What can be worse is a company trying to be edgy on twitter and instead offending people. That’s happened a few times. Obviously executives at companies cringe in hearing about such stories. It can make them want to stay away from twitter and not give their social media marketing person the ability to make tweets, or just make boring ones. Or not respond quickly.
Any of those are a mistake. People don’t want to subscribe to boring and impersonal twitter accounts. Twitter is all about surfing on current events in a positive way, getting information out to potential customers through a trusted channel, and responding to potential negative publicity quickly and effectively.
A single disgruntled customer can make a big presence on twitter about customer service issues by companies. The longer it takes to respond the worse it can be.
But any PR can be made into positive. Burger King now has a lot more twitter followers. It is kind of an amusing story because it is something that people can see happening to others. And no harm was caused. So, even though it appears to have turned out OK for Burger King, what should companies do to prevent being hacked like this in the future?
First, a twitter account gets hacked by someone either getting the password or resetting the password of the account. So somewhere the hackers must have gotten a hold of the password. This is typically done in a few different ways.
The first and most common is the Social Hack. This is where someone finds out who knows the password then calls them, impersonates someone, and demands the password. The hacker can pose as a member of IT, or an executive, or anyone the person who knows the password would give it up to.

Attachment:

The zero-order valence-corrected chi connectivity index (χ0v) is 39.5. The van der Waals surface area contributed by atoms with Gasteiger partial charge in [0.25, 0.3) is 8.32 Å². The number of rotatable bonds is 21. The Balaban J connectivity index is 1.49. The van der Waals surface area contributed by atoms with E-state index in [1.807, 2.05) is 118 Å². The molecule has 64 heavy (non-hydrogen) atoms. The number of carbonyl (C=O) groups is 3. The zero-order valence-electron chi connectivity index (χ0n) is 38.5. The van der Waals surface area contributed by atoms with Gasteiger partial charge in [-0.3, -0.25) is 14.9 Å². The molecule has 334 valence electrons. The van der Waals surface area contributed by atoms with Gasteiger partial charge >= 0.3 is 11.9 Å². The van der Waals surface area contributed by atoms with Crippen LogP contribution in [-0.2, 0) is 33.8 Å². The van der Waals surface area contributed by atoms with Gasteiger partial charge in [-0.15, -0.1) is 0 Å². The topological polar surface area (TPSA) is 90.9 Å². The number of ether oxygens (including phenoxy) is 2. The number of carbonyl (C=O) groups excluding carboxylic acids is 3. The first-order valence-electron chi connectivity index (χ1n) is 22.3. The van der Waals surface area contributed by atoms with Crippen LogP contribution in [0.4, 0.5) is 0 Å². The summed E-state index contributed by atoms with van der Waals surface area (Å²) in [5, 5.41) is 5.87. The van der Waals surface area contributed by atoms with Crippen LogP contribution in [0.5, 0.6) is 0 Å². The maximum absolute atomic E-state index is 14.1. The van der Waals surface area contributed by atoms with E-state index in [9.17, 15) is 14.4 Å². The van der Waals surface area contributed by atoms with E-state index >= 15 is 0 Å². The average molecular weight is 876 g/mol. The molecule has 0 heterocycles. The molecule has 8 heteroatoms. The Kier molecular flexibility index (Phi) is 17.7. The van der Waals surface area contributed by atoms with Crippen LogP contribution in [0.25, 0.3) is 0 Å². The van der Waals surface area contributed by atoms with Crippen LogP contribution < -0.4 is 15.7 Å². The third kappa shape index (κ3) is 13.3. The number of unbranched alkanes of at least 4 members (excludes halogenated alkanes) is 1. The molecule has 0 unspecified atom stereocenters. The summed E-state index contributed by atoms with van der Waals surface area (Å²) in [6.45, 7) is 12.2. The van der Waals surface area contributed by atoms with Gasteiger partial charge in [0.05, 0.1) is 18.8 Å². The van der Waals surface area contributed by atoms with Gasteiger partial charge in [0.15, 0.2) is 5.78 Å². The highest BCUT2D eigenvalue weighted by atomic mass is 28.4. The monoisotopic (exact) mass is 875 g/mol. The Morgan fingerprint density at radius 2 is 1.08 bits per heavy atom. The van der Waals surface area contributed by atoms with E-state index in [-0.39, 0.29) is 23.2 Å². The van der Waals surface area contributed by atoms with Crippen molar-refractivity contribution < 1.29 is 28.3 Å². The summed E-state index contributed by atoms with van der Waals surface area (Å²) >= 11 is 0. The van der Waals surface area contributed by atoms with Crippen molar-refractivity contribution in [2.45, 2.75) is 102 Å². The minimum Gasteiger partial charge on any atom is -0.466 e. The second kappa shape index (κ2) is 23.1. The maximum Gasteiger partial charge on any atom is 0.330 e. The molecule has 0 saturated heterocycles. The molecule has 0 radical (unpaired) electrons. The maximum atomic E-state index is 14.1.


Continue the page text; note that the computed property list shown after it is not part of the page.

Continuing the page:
The first rule is don’t ever give out the password when asked by someone you don’t actually know. IT should not ask for the password, and if they do, tell them you need to see them in person, or they need to reset the password themselves, and tell you the new password.
The next most common if getting hacked by a botnet. This is where your computer is infected by going to a website that puts a hacking program on your computer. Your computer becomes part of a large network of infected computers, or a botnet, and the controller of the botnet can typically find out what you are doing on your computer. The botnet hacking program will typically scan for interesting information like usernames, passwords, personal information, and credit card numbers, and send those on.
The best way to protect against a botnet hack is to have a multilayered defense. A basic antivirus program on the computer. More important is to have a next generation firewall that scans all internet traffic for specific patterns like botnet traffic, and also prevents people from going to infected websites with a good web filter. Most people already have spam and email virus filters.